Patients utilized flavor enhancement mainly for breakfast (44.6%), followed by dinner (30.6%) and lunch (24.8%), measured by the number of used flavor drops. One-way rm-ANOVA revealed a significant effect of daytime (morning, noon, and evening) on the use of flavor drops (absolute number of drops): hyposmics [F (1.689, 45.59) = 5.252, p = 0.012] and anosmics [F (1.501, 46.53) = 4,976, p = 0.0181] (Fig. 2).

Fig. 2
figure 2

Quantification (mean ± SD) of the number of flavor drops used during breakfast, lunch, and dinner in the (A) hyposmic and (B) anosmic groups. Groups were compared by the rm-ANOVA test with post-hoc Tukey’s test. *p < 0.05

Tukey’s post hoc test for the hyposmic group revealed that significantly more flavor drops were used for breakfast compared to lunch (p = 0.0019). No significant difference in flavor drop usage was found between breakfast and dinner (p = 0.3102), nor between dinner and lunch (p = 0.2779). Similarly, Tukey’s post hoc test for the anosmic group revealed that significantly more flavor drops were used for breakfast compared to lunch (p = 0.0108). No significant difference in the use of flavor drops was found between breakfast and dinner (p = 0.1169), nor between dinner and lunch (p = 0.9094). Furthermore, no adverse events were reported by all patients involved (e.g., nausea, vomiting, low appetite). Usage rates were approximately the same for verum (83.1%) and pseudo-placebo (80.0%) (Table 3) showing slightly higher drops used in total for low-intensity drops (163.2; 46.1 SD) compared to high-intensity drops (134.5; 44.4 SD).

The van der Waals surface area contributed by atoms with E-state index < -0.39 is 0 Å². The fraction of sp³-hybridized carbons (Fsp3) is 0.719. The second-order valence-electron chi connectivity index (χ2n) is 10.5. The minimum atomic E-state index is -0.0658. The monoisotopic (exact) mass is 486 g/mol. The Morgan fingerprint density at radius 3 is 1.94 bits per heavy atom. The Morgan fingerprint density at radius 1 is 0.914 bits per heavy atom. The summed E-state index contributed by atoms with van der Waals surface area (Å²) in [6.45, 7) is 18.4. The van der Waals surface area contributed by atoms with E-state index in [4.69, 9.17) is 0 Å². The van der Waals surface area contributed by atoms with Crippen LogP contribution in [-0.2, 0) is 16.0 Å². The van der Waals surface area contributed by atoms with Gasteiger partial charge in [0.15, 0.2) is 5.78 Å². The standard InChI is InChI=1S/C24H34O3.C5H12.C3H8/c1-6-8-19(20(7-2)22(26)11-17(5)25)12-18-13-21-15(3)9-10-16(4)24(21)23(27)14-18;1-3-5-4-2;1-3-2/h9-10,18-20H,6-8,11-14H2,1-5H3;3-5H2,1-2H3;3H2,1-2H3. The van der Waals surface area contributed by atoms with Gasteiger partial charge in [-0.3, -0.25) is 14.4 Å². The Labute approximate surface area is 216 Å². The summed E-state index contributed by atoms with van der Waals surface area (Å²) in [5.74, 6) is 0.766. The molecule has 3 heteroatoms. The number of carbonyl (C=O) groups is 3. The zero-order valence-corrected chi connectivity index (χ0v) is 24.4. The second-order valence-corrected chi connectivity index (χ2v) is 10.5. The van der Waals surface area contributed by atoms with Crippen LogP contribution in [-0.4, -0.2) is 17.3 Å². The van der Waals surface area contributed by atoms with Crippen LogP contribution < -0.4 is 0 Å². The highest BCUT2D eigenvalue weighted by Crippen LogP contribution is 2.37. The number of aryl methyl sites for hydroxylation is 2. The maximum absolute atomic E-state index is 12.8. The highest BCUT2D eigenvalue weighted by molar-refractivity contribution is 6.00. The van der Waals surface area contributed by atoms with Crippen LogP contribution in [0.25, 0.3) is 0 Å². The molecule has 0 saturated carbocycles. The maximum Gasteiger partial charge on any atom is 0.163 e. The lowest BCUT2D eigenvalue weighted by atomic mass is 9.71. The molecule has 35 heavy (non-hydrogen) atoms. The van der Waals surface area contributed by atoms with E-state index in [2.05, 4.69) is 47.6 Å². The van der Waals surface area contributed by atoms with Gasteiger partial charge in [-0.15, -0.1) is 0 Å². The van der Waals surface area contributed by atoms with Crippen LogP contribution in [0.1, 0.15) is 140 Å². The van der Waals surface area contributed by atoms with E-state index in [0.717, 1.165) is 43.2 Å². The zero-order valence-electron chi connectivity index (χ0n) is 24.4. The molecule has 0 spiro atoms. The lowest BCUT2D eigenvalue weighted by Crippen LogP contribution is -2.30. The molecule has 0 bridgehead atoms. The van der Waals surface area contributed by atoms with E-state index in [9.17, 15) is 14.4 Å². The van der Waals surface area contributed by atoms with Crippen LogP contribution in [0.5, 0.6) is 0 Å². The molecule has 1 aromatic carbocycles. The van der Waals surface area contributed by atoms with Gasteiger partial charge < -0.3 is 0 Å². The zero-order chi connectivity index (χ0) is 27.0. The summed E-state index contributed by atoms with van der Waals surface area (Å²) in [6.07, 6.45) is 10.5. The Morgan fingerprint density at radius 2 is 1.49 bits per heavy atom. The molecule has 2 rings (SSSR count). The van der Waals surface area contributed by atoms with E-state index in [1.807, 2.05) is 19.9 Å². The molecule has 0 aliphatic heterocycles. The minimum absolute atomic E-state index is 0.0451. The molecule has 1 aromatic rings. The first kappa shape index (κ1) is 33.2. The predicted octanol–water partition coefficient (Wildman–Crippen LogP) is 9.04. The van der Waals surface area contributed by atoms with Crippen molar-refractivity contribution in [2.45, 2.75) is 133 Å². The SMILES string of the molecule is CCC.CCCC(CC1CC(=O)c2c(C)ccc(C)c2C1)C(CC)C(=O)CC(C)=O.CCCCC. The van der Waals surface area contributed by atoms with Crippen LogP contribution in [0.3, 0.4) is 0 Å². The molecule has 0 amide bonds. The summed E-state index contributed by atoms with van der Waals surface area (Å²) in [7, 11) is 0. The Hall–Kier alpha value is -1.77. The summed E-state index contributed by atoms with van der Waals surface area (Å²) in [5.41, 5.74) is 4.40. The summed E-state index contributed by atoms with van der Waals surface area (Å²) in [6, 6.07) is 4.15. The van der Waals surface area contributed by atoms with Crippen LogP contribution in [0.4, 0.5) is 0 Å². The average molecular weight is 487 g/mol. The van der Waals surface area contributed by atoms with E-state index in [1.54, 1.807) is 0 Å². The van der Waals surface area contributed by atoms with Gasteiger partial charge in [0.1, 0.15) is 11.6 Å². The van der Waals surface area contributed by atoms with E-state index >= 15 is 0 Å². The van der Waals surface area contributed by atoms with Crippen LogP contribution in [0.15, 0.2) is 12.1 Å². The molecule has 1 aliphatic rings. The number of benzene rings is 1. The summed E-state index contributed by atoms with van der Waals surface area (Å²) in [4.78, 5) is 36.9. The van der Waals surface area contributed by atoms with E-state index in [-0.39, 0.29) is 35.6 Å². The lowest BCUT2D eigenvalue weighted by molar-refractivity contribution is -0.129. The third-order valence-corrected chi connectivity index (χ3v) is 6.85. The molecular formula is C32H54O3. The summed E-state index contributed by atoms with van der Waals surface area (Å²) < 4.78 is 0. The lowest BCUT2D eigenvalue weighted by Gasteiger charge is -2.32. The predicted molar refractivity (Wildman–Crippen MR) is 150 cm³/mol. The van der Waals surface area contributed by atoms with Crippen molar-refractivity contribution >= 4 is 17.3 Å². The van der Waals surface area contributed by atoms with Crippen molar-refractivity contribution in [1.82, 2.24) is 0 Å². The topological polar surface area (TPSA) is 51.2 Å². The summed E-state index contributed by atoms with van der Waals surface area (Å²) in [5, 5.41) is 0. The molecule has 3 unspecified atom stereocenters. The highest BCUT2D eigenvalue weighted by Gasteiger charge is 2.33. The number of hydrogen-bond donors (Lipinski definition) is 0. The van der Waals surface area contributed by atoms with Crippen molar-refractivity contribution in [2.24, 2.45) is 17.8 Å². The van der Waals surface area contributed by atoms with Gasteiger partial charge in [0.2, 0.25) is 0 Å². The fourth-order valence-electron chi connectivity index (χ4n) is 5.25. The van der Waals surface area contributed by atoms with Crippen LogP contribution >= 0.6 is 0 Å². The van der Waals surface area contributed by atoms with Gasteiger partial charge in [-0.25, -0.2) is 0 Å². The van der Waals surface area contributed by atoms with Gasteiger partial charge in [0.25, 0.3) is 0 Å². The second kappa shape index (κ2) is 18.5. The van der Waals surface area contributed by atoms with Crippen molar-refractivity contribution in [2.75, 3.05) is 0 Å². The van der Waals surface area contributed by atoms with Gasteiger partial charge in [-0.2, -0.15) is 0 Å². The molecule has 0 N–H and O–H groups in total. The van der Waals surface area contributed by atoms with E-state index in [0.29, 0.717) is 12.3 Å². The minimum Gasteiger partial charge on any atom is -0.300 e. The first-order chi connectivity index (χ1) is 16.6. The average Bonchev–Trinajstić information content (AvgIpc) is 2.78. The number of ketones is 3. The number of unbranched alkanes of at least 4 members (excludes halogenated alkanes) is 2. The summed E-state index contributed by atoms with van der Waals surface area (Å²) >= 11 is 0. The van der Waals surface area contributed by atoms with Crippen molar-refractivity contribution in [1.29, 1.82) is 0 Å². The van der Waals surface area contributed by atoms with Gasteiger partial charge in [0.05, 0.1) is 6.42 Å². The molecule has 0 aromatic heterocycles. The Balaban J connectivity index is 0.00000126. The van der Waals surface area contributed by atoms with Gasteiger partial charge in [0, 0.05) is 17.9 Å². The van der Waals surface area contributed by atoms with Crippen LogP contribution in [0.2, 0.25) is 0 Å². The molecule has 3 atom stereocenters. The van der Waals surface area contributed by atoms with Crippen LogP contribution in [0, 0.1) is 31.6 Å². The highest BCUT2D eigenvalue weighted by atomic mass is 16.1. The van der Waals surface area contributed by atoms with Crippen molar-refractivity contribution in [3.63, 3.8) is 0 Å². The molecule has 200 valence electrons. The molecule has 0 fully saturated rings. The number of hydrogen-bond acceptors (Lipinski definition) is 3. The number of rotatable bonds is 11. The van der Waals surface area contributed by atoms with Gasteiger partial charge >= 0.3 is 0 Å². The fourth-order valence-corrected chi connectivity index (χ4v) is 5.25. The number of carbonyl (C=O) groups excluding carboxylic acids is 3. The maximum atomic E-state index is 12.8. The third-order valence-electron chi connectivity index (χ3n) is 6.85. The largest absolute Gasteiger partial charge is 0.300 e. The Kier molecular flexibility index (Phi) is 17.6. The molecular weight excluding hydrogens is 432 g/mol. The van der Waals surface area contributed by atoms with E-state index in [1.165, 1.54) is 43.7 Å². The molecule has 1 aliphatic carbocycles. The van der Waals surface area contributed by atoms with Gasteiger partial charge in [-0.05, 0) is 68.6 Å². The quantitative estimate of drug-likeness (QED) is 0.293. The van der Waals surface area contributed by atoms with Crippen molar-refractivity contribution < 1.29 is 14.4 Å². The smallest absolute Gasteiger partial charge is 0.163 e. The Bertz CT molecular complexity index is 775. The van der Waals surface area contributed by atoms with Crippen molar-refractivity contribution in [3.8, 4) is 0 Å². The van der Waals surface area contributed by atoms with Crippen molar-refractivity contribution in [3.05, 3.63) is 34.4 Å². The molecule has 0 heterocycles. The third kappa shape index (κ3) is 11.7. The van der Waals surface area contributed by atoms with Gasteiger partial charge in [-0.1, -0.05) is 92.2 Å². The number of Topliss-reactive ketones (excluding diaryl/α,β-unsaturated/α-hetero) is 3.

Quality of Life Outcome

Evaluation of olfactory-specific quality of life showed mean scores for QOD-NS of 18.4 (10.9 SD) for verum and 18.5 (10.9 SD) for pseudo-placebo at V1 (Table 4).

Table 4 Questionnaire results for subgroups

Analyzing the QOD-NS individually, 12 patients showed significant minimal clinical importance difference (MCID) of 6 and higher, of which 7 were correlating with verum, while 5 patients had relevant after using pseudo-placebo at follow up visit. 4-IQ showed mean results of 10.2 (7.6 SD) for the study population, respectively (detailed results are shown in Table 1).